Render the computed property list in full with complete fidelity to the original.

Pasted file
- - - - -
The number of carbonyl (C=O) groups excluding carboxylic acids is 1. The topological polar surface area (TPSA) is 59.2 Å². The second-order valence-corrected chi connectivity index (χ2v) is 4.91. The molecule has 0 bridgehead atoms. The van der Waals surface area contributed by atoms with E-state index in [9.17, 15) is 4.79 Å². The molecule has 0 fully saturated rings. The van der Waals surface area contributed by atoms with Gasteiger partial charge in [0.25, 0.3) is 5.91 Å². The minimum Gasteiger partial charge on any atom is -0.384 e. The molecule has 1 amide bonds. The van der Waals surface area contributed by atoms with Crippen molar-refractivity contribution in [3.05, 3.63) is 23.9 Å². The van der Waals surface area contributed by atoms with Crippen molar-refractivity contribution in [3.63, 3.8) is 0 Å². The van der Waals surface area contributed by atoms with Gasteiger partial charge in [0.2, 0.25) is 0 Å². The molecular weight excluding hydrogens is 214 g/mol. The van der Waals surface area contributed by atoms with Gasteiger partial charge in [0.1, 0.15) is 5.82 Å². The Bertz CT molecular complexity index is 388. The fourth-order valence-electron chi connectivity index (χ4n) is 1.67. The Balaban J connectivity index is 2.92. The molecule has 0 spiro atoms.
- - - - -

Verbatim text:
The number of carbonyl (C=O) groups excluding carboxylic acids is 1. The topological polar surface area (TPSA) is 59.2 Å². The second-order valence-corrected chi connectivity index (χ2v) is 4.91. The molecule has 0 bridgehead atoms. The van der Waals surface area contributed by atoms with E-state index in [9.17, 15) is 4.79 Å². The molecule has 0 fully saturated rings. The van der Waals surface area contributed by atoms with Gasteiger partial charge in [0.25, 0.3) is 5.91 Å². The minimum Gasteiger partial charge on any atom is -0.384 e. The molecule has 1 amide bonds. The van der Waals surface area contributed by atoms with Crippen molar-refractivity contribution in [3.05, 3.63) is 23.9 Å². The van der Waals surface area contributed by atoms with Crippen molar-refractivity contribution in [3.63, 3.8) is 0 Å². The van der Waals surface area contributed by atoms with Gasteiger partial charge in [0.2, 0.25) is 0 Å². The molecular weight excluding hydrogens is 214 g/mol. The van der Waals surface area contributed by atoms with Gasteiger partial charge in [0.1, 0.15) is 5.82 Å². The Bertz CT molecular complexity index is 388. The fourth-order valence-electron chi connectivity index (χ4n) is 1.67. The Balaban J connectivity index is 2.92. The molecule has 0 spiro atoms.